There is a school of thought that claims that the main attraction of video games is the opportunity for reward. (Gosh, I would sound a lot smarter if I could remember where I had heard this idea, wouldn’t I?) We play and keep playing so that we can get our initials put up at the top of the high-score list, or that we can unlock that extra art gallery or just so that people will think we’re cool and like us. There is also a school of thought that believes in games as a medium for narrative expression. The interactivity of games allows authors to tell stories and connect with the reader/player in ways that only Janet Murray has dreamt of. The nice thing about a role-playing game like Breath of Fire: Dragon Quarter is that it gives you plenty to think about no matter which of these theories you subscribe to.

Nearly all RPGs combine narrative with the work-to-reward pattern in the same way. The bulk of your time in the game is spent crawling through dungeons, fighting monsters, saving up money for healing items, etc. Even in a game with a truly fun battle system like Dragon Quarter or Grandia, the attraction of playing simply for the sake of watching the characters run around and whack things wears off pretty quickly, and when the average RPG lasts a minimum of thirty hours, you expect a little more for your time than to simply receive a “Level Up!” message every now and again. The reward for putting in all the effort of “playing” an RPG is in the story, or rather in its revelation. By progressing through dungeons and fulfilling whatever conditions the game has set before you, a series of cut-scenes is triggered that tell a little more of the story that the game is set within. The problem that most RPGs have is that the telling of the story is almost completely divorced from the playing of the game, making little connection between the plot and the play, and providing only the flimsiest of motivations for you and your avatars to fight yet another giant slime; at the end of the day, a series of fetch quests do not a moving tale make.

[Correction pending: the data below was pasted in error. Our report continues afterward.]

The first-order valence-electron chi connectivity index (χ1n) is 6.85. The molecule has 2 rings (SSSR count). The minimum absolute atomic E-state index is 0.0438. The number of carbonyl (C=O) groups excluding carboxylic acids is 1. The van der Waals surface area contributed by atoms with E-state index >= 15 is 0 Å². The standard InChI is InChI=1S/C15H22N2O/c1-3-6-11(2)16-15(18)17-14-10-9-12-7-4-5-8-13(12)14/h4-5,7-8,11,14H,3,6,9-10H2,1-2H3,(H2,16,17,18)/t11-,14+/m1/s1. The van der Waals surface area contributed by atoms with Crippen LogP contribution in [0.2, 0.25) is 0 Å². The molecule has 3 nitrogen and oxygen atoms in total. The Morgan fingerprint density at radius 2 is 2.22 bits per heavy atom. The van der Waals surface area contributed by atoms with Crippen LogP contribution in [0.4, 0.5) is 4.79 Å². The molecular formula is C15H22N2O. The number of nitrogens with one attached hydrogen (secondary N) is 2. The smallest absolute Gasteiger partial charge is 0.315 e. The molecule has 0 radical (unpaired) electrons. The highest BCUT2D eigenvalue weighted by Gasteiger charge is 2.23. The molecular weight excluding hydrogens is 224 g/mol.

Dragon Quarter actually tries harder than most games to make the story a direct reward of the gameplay, as opposed to just an incidental prize acheived for reaching a certain goal. While the usual treadmill of dungeon-crawling and leveling is still run in the long gap between cutscenes, there are twists that let you know that there’s more happening than what you see. Foremost among these is the meter in the upper-right-hand corner of the screen, which shows the extent to which the main character, Ryu, has been devoured by the dragon power he possesses. The more you use the dragon’s strength (and its use is a very tempting proposition), the closer the meter gets to 100%, and the closer you get to your death. The plot has a fatalist bent as well, revolving around Ryu’s gradual merging with the dragon whose power he calls on as he tries to reach the top levels of his underground civilization before his time (and yours) runs out.

The manner in which the story is revealed is even more interesting: dying and restarting are not only encouraged, they’re required in order to uncover various pieces of the story’s puzzle. As you play through the same areas a second or third time, you reveal more cutscenes, flashbacks, and dialogue. What seems like a chance encounter early in the first playthrough is upon replay seen as the end result of forces set in motion before the game’s events even began. The gradual filling in of gaps in your mental model of the story (and there are a lot of them, especially the first time through) makes the story work in ways that it wouldn’t if it were told linearly, as a film or serial.